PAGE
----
This week is DeafBlind Awareness Week! Helen Keller’s birthday was June 27th. She and her predecessor, Laura Bridgman, made advancements for all DeafBlind people. Both worked hard to overcome their disabilities to become educated. They both wrote and spoke about the needs of the disabled.

Today, there are approximately 100,000 DeafBlind children and adults. We all work hard to overcome the obstacles in our life. We all want to be as independent as possible. We all want to contribute to society and make the world a better place. We are capable of learning and doing many things. We prove that every day.

Sometimes, though, we need help. Education, training, assessable technology, support service providers, etc. are all expensive. There is also a lot of medical research going on to help improve our lives and even one day to provide cures for the causes of DeafBlindness. There are a few organizations that help the DeafBlind. You support would be appreciated.

Helen Keller National Center for DeafBlind Youth and Adults in Sands Point, NY is the largest by far. They provide intensive training in all areas of a DeafBlind adult’s life. You can learn more about them at http://www.hknc.org.

The American Association for The DeafBlind is another. It is an organization run by the DeafBlind to help educate the public, government, etc. about the needs of the DeafBlind. They also work to provide support to the DeafBlind. You can learn more about them at http://www.aadb.org.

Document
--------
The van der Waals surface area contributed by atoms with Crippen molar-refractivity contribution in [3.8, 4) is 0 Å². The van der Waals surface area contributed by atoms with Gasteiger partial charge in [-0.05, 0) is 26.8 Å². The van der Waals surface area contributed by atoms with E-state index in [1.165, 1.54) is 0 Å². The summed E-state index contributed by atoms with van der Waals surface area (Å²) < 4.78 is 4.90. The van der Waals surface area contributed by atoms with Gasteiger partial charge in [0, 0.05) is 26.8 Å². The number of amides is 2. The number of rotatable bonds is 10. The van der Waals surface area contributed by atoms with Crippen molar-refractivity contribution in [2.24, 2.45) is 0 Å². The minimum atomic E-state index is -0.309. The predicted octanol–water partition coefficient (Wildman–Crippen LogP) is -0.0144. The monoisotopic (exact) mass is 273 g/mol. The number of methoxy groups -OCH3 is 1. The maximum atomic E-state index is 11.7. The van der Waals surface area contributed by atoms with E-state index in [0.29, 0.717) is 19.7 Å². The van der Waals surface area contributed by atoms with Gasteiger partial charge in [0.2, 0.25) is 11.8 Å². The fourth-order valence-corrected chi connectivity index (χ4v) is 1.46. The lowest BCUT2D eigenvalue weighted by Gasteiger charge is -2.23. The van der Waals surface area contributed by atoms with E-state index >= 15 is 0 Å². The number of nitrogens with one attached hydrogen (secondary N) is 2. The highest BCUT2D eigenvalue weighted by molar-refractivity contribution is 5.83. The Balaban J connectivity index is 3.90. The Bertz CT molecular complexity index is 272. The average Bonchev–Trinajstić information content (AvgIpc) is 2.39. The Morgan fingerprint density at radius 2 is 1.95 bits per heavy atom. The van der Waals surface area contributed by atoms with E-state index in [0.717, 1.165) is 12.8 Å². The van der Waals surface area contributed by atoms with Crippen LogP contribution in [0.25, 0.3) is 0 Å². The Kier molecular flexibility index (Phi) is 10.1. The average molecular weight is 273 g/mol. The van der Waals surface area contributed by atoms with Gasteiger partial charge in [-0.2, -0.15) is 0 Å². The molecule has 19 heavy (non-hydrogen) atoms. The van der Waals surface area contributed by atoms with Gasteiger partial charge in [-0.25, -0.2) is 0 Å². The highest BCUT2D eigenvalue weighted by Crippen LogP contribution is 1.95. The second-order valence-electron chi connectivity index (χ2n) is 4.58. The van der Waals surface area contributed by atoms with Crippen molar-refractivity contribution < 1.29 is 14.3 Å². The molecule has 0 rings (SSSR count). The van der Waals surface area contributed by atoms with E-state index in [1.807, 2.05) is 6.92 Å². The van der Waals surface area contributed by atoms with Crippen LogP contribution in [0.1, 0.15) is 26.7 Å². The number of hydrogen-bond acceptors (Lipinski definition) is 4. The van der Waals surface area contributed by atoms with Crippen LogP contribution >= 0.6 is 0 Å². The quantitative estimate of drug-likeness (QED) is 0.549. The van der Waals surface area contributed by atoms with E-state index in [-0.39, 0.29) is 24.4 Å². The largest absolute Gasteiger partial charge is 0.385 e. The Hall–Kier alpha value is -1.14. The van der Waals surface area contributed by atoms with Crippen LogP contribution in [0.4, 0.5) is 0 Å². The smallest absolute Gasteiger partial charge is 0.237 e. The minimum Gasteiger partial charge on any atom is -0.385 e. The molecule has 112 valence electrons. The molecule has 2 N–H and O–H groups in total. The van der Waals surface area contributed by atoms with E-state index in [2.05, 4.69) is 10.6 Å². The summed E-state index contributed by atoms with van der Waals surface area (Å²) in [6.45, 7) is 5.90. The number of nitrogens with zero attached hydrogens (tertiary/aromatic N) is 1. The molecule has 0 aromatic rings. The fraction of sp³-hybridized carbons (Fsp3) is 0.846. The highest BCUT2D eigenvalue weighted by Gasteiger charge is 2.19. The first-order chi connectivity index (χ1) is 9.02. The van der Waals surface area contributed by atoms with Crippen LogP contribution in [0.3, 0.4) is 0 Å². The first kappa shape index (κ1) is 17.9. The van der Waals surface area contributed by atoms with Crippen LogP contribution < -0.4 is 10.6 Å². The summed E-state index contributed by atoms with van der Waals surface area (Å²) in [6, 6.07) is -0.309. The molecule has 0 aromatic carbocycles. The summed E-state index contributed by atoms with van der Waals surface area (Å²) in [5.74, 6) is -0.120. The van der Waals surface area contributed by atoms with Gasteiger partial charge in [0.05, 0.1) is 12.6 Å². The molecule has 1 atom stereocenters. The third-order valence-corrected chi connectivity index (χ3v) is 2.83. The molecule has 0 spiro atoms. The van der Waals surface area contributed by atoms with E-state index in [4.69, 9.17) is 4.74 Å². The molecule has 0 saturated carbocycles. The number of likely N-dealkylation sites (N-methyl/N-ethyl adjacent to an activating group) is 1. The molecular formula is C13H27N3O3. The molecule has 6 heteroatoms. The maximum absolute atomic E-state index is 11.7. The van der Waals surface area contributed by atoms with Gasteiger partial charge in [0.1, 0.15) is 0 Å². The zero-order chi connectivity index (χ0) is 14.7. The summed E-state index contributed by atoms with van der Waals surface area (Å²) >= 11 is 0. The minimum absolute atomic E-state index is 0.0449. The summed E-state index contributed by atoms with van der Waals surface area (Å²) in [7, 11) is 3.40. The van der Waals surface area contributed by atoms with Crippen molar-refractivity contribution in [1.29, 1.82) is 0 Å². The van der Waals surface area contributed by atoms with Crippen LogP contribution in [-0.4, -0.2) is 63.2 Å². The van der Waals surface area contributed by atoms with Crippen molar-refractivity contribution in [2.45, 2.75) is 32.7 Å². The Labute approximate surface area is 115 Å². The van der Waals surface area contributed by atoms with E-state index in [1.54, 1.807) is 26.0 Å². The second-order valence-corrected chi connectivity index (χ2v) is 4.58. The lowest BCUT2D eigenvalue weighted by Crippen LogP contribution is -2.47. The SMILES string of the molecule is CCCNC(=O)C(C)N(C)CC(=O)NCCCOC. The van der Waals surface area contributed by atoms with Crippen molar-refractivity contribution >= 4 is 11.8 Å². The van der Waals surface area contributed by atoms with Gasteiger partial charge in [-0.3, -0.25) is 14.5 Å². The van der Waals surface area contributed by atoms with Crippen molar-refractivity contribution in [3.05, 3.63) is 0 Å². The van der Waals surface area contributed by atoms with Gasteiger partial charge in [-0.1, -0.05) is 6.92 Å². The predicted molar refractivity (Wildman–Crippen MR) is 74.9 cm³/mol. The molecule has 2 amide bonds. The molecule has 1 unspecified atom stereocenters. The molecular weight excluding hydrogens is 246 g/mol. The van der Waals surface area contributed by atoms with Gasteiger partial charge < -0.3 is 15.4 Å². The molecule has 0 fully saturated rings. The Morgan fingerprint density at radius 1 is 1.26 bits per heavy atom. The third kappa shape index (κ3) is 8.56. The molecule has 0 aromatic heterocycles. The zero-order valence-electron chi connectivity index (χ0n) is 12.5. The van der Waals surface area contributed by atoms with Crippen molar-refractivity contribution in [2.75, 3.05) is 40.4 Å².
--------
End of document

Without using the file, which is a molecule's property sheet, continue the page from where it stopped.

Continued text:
Another organization that helps to provide training and accessible technology to DeafBlind children and adults is DeafBlind Hope. DeafBlind Hope is a small non-profit, but over 99% of the donations go straight to the DeafBlind clients of DeafBlind Hope. We assist parents in learning how to teach their DeafBlind children and raise funds to provide training for adults. We provide technology to children and adults that is suitable for the individual needs. We also work to teach the public that the DeafBlind can do if given the tools they need to become independent. DeafBlind Hope is another organization operated by the DeafBlind for the DeafBlind. The CEO is Renée K. Walker who is DeafBlind and writes this blog. Yes, I am talking about me. I sincerely work every day to make the lives of the DeafBlind easier and more productive. We all just want to become as independent as possible and do our part in making the world a better place. You can find out more about us at http://deafblindhope.org

Please learn more about deafblindness and how it affects these children and adults. Consider helping one of these organizations. You will be bringing Hope to the DeafBlind!

Touch Points

By Renée K. Walker

A Tribute

Summer has arrived and, along with it, my 25th wedding anniversary and my 50th birthday. I was married 25 years ago on June 22, 1986 just before my 25th birthday (which is on June 26). My husband and I have raised two wonderful boys who are now 30 and 23 years old. They are both out on their own fulfilling dreams and being responsible men of integrity. Each has a wonderful girlfriend who seems to enrich his life. I am very proud of them both. My husband and I have worked together to build a good home and lives that are used to serve our Lord Jesus. That is something I am proud of, too.